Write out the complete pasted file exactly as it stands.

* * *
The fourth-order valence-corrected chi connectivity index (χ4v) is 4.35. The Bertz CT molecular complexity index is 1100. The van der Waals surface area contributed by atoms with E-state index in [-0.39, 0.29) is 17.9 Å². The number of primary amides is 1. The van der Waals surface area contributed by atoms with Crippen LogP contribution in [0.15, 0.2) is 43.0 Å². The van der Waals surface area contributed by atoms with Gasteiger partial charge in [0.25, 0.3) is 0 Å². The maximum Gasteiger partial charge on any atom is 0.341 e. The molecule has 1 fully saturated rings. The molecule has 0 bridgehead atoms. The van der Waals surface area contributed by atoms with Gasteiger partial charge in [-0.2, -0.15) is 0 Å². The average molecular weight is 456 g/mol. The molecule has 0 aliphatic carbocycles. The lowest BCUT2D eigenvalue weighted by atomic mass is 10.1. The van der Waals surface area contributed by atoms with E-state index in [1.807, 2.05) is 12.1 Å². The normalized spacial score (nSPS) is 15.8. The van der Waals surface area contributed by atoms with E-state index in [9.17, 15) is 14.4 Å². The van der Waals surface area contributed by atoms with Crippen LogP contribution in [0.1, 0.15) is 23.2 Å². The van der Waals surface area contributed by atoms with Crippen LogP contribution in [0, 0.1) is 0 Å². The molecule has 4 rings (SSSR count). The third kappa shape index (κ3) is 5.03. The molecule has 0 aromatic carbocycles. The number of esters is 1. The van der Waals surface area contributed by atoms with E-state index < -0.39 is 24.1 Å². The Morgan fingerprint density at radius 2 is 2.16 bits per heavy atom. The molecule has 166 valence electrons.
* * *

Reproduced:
The fourth-order valence-corrected chi connectivity index (χ4v) is 4.35. The Bertz CT molecular complexity index is 1100. The van der Waals surface area contributed by atoms with E-state index in [-0.39, 0.29) is 17.9 Å². The number of primary amides is 1. The van der Waals surface area contributed by atoms with Crippen LogP contribution in [0.15, 0.2) is 43.0 Å². The van der Waals surface area contributed by atoms with Gasteiger partial charge in [0.25, 0.3) is 0 Å². The maximum Gasteiger partial charge on any atom is 0.341 e. The molecule has 1 fully saturated rings. The molecule has 0 bridgehead atoms. The van der Waals surface area contributed by atoms with Gasteiger partial charge in [-0.2, -0.15) is 0 Å². The average molecular weight is 456 g/mol. The molecule has 0 aliphatic carbocycles. The lowest BCUT2D eigenvalue weighted by atomic mass is 10.1. The van der Waals surface area contributed by atoms with E-state index in [1.807, 2.05) is 12.1 Å². The normalized spacial score (nSPS) is 15.8. The van der Waals surface area contributed by atoms with E-state index in [9.17, 15) is 14.4 Å². The van der Waals surface area contributed by atoms with Crippen LogP contribution in [0.1, 0.15) is 23.2 Å². The van der Waals surface area contributed by atoms with Crippen LogP contribution in [0, 0.1) is 0 Å². The molecule has 4 rings (SSSR count). The third kappa shape index (κ3) is 5.03. The molecule has 0 aromatic carbocycles. The number of esters is 1. The van der Waals surface area contributed by atoms with E-state index < -0.39 is 24.1 Å². The Morgan fingerprint density at radius 2 is 2.16 bits per heavy atom. The molecule has 166 valence electrons.